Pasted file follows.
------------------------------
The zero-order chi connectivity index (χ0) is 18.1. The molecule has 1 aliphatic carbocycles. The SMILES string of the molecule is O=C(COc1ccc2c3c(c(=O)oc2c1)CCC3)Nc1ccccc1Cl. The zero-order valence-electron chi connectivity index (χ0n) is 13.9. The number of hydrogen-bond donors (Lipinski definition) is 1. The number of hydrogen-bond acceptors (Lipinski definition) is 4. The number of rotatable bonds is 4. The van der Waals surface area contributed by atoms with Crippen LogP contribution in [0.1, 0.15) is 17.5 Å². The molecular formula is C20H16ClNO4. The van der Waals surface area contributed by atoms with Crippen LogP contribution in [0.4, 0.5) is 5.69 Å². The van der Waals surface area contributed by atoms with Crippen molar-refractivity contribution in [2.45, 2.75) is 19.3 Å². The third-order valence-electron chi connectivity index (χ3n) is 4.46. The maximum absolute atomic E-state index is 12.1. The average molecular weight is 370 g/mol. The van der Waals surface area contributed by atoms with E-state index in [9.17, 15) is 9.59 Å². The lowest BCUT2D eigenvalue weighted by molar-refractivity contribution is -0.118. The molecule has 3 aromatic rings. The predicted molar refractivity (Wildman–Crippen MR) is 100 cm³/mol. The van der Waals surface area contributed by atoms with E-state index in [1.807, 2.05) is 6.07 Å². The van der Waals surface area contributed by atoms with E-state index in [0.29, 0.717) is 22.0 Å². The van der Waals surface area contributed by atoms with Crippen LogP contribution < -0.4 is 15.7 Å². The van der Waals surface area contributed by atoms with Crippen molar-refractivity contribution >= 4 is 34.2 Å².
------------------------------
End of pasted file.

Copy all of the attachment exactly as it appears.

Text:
The zero-order chi connectivity index (χ0) is 18.1. The molecule has 1 aliphatic carbocycles. The SMILES string of the molecule is O=C(COc1ccc2c3c(c(=O)oc2c1)CCC3)Nc1ccccc1Cl. The zero-order valence-electron chi connectivity index (χ0n) is 13.9. The number of hydrogen-bond donors (Lipinski definition) is 1. The number of hydrogen-bond acceptors (Lipinski definition) is 4. The number of rotatable bonds is 4. The van der Waals surface area contributed by atoms with Crippen LogP contribution in [0.1, 0.15) is 17.5 Å². The molecular formula is C20H16ClNO4. The van der Waals surface area contributed by atoms with Crippen LogP contribution in [0.4, 0.5) is 5.69 Å². The van der Waals surface area contributed by atoms with Crippen molar-refractivity contribution in [2.45, 2.75) is 19.3 Å². The third-order valence-electron chi connectivity index (χ3n) is 4.46. The maximum absolute atomic E-state index is 12.1. The average molecular weight is 370 g/mol. The van der Waals surface area contributed by atoms with E-state index in [9.17, 15) is 9.59 Å². The lowest BCUT2D eigenvalue weighted by molar-refractivity contribution is -0.118. The molecule has 3 aromatic rings. The predicted molar refractivity (Wildman–Crippen MR) is 100 cm³/mol. The van der Waals surface area contributed by atoms with E-state index in [1.807, 2.05) is 6.07 Å². The van der Waals surface area contributed by atoms with E-state index in [0.29, 0.717) is 22.0 Å². The van der Waals surface area contributed by atoms with Crippen LogP contribution < -0.4 is 15.7 Å². The van der Waals surface area contributed by atoms with Crippen molar-refractivity contribution >= 4 is 34.2 Å².